Wifi (at least free Wifi), can be very difficult to find in Japan. Many of our customers will often ask why there are no, or very few, Wifi hotspots available at hotels and cafes in Japan. They mention that in their countries, many places offer free Wifi for guests. Often it is completely open, or you simply need to ask the staff for the password. “After all”, they ask, “Japan seems to be a very technologically advanced country (which it is), so what gives?”
And their complaints are justified: There are fewer Wifi access points in Japan, and many of them require monthly subscriptions. Free Wifi is very hard to find. And at the hotels and ryokans where Free Wifi is offered, it is usually only available in the lobby. It’s understandable why travelers are disappointed by the gap between the perception of Japan as a hi-tech country with a high Internet penetration and advanced mobile usage, and the reality.
In Japan, most demand for email and Web access outside the home has long been satisfied by mobile phones. Years before the age of the smartphone, beginning in 1997 over 70 million users (the same amount as PC Web users) were enjoying Internet access through their phones (there were some limitations, but it was still the Internet). Flat-rate data plans (which only became common in the United States with the introduction of the iPhone in 2007), became available in Japan around 2004, and people began to do everything Net-related from their cellphones. For these users, there was no need for a network of free Wifi at shops and cafes.
Instead, what people in urban areas of Japan wanted was to access the Web while they were on the commuter trains while going to work. People who spend 3 to 4 hours on their weekday commute boosted the cellphone-Web infrastructure. Making a simple Wifi network within a cafe or store may be an easy task, but offering Wifi to hundreds of thousands people on moving trains is not realistic. Cellphone access might not be as fast as Wi-Fi, but cellphones are capable of being connected on high-speed trains.
But what about tech-savvy Japanese who want to use their laptops everywhere? For them, 3G and 4G network data services are available fairly cheaply. In the West, people carry their laptops around assuming that there will be Wifi on hand. In Japan, people in the same category tend to carry their own data cards or a Wifi router to which they can connect their laptop, smartphone, tablet, etc. They don’t need free Wifi that much.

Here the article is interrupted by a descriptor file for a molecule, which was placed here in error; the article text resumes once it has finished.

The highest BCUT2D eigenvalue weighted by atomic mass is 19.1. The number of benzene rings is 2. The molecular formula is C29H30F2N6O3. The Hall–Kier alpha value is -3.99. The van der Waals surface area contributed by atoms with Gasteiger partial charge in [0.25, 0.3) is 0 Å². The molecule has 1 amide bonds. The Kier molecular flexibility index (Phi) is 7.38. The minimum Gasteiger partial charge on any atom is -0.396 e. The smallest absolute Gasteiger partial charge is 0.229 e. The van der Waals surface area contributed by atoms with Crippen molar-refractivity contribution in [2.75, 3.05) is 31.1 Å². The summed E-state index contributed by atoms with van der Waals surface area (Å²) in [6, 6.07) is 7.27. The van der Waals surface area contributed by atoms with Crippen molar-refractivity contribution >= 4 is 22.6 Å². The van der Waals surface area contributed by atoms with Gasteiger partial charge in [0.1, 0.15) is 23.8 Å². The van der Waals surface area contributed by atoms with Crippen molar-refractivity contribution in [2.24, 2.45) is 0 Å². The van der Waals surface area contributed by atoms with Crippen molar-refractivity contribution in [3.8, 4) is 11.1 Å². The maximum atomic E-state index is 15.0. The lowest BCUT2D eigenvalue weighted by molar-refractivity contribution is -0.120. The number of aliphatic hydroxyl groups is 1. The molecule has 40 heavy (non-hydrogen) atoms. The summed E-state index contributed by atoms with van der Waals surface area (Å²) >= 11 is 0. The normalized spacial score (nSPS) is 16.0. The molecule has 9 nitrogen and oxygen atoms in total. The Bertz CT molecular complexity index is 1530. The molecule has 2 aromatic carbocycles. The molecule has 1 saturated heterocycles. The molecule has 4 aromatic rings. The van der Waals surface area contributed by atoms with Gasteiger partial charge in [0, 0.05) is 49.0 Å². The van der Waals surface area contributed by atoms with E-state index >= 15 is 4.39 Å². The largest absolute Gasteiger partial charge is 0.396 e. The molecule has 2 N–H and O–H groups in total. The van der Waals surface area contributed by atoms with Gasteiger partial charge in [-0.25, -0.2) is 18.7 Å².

If a lot of customers were to start asking for Wifi in cafes and elsewhere, then stores offering it would be able to differentiate themselves from stores that didn’t and attract more customers. However, if casual users are okay with accessing the Internet on their cellphones or over the 3G and 4G networks on their smartphones and tablets, and heavy users bring their own data cards, then the people who need free Wi-Fi are a small percentage. The cost-benefit performance for a store would be of little value, unless the store specifically targets foreign travelers.
The latest boom in the cellphone industry, however, are smartphones and tablets, such as the iPhone, which (compared to cell phones) are more like computers than phones. Their handling of heavy data, including images and videos, requires a lot more bandwidth making them more deserving of Wifi support. Smartphone/tablet users want Wifi for a better Web experience, and carriers also want to provide it because the generous flat-rate plans they offer on their 3G networks are creaking under the strain of all that heavy data. As a result, major carriers have now begun offering their own free or low-cost Wifi hotspots. But of course they cannot provide Wifi at every single location where it may be needed.
So it seems that after a decade of disfavor, the demand for free Wifi is now at a historic high in Japan. Because of that, more companies are entering the free Wi-Fi provider business recently. In December last year, an Internet service start-up called Connect Free launched a program that made it easy for shop owners to provide free Wifi for their customers. There was no cost to the stores, as the service is paid for by advertisements that appear when customers log on. Also in December, the 7-Eleven group began to offer free Wi-Fi at stores in Tokyo.
However, both services were promptly found to be violating privacy laws. Connect Free’s service collected private information including people’s Twitter and Facebook IDs, and 7-Eleven’s service blocked access to rival shopping services such as Amazon and Rakuten. Both did so without the user’s consent.
Each company responded to the charges by halting such behavior soon after their services launched. This month, the government publicly issued administrative directions against the companies. By doing it publicly, the government was effectively drawing attention to what kind of behavior is illegal, and perhaps preventing other companies from trying the same.
On April 6, another convenience store chain, Lawson, also launched a free Wifi service. However, Lawson too has had privacy and security issues — as if they had never heard about the legal problems faced by 7-Eleven and Connect Free. After they too were criticized, Lawson has announced that they will also fix their privacy problems — though at present the service is still running without the fix.